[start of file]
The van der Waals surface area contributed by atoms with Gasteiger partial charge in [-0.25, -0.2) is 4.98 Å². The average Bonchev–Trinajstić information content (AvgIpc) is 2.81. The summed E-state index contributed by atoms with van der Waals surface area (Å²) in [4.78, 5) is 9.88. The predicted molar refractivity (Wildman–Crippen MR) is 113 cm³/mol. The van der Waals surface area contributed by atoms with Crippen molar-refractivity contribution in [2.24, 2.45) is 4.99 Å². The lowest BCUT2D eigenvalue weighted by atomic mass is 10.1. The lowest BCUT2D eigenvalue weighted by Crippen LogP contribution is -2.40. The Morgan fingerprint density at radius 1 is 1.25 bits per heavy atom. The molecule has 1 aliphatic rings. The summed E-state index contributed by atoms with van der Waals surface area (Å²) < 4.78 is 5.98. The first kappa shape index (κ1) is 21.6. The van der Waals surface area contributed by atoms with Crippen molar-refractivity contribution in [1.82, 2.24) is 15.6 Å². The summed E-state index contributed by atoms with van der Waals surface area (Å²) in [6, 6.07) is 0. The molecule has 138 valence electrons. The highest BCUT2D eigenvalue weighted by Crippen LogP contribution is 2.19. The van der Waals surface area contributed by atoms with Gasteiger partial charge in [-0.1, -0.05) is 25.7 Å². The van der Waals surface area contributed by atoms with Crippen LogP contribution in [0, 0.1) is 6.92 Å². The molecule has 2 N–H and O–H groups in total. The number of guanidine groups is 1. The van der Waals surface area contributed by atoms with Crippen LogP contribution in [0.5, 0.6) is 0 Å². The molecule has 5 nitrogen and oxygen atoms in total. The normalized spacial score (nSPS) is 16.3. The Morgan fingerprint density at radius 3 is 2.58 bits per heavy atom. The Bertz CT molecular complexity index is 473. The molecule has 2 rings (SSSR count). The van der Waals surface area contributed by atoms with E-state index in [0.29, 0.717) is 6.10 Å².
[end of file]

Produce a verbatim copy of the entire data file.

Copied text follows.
The van der Waals surface area contributed by atoms with Gasteiger partial charge in [-0.25, -0.2) is 4.98 Å². The average Bonchev–Trinajstić information content (AvgIpc) is 2.81. The summed E-state index contributed by atoms with van der Waals surface area (Å²) in [4.78, 5) is 9.88. The predicted molar refractivity (Wildman–Crippen MR) is 113 cm³/mol. The van der Waals surface area contributed by atoms with Crippen molar-refractivity contribution in [2.24, 2.45) is 4.99 Å². The lowest BCUT2D eigenvalue weighted by atomic mass is 10.1. The lowest BCUT2D eigenvalue weighted by Crippen LogP contribution is -2.40. The Morgan fingerprint density at radius 1 is 1.25 bits per heavy atom. The molecule has 1 aliphatic rings. The summed E-state index contributed by atoms with van der Waals surface area (Å²) < 4.78 is 5.98. The first kappa shape index (κ1) is 21.6. The van der Waals surface area contributed by atoms with Crippen molar-refractivity contribution in [1.82, 2.24) is 15.6 Å². The summed E-state index contributed by atoms with van der Waals surface area (Å²) in [6, 6.07) is 0. The molecule has 138 valence electrons. The highest BCUT2D eigenvalue weighted by Crippen LogP contribution is 2.19. The van der Waals surface area contributed by atoms with Gasteiger partial charge in [-0.1, -0.05) is 25.7 Å². The van der Waals surface area contributed by atoms with Crippen LogP contribution in [0, 0.1) is 6.92 Å². The molecule has 2 N–H and O–H groups in total. The number of guanidine groups is 1. The van der Waals surface area contributed by atoms with Crippen LogP contribution in [0.5, 0.6) is 0 Å². The molecule has 5 nitrogen and oxygen atoms in total. The normalized spacial score (nSPS) is 16.3. The Morgan fingerprint density at radius 3 is 2.58 bits per heavy atom. The Bertz CT molecular complexity index is 473. The molecule has 2 rings (SSSR count). The van der Waals surface area contributed by atoms with E-state index in [0.29, 0.717) is 6.10 Å².